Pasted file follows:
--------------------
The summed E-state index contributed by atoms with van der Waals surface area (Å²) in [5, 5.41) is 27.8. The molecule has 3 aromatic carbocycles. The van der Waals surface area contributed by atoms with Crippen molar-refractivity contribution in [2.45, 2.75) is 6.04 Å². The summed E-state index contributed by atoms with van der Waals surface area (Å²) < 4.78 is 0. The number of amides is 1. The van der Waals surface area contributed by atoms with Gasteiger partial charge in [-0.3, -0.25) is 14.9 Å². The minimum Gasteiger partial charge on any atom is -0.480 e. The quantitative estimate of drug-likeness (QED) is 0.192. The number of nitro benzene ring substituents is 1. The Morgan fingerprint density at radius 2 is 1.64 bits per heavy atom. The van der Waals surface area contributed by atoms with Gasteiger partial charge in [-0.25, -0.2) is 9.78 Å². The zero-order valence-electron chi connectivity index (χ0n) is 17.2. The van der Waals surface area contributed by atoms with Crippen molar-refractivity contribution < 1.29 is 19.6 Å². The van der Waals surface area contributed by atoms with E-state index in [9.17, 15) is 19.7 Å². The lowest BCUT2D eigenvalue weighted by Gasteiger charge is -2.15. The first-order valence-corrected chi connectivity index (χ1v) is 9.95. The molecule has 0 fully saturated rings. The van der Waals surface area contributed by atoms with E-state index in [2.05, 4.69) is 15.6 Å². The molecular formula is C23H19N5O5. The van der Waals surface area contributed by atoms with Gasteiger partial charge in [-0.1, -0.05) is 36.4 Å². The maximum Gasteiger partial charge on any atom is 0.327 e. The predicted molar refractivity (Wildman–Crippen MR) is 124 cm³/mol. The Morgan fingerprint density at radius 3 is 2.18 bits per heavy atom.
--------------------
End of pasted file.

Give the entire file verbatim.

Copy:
The summed E-state index contributed by atoms with van der Waals surface area (Å²) in [5, 5.41) is 27.8. The molecule has 3 aromatic carbocycles. The van der Waals surface area contributed by atoms with Crippen molar-refractivity contribution in [2.45, 2.75) is 6.04 Å². The summed E-state index contributed by atoms with van der Waals surface area (Å²) < 4.78 is 0. The number of amides is 1. The van der Waals surface area contributed by atoms with Gasteiger partial charge in [-0.3, -0.25) is 14.9 Å². The minimum Gasteiger partial charge on any atom is -0.480 e. The quantitative estimate of drug-likeness (QED) is 0.192. The number of nitro benzene ring substituents is 1. The Morgan fingerprint density at radius 2 is 1.64 bits per heavy atom. The van der Waals surface area contributed by atoms with Gasteiger partial charge in [-0.25, -0.2) is 9.78 Å². The zero-order valence-electron chi connectivity index (χ0n) is 17.2. The van der Waals surface area contributed by atoms with Crippen molar-refractivity contribution < 1.29 is 19.6 Å². The van der Waals surface area contributed by atoms with E-state index in [9.17, 15) is 19.7 Å². The lowest BCUT2D eigenvalue weighted by Gasteiger charge is -2.15. The first-order valence-corrected chi connectivity index (χ1v) is 9.95. The molecule has 0 fully saturated rings. The van der Waals surface area contributed by atoms with E-state index in [2.05, 4.69) is 15.6 Å². The molecular formula is C23H19N5O5. The van der Waals surface area contributed by atoms with Gasteiger partial charge in [-0.1, -0.05) is 36.4 Å². The maximum Gasteiger partial charge on any atom is 0.327 e. The predicted molar refractivity (Wildman–Crippen MR) is 124 cm³/mol. The Morgan fingerprint density at radius 3 is 2.18 bits per heavy atom.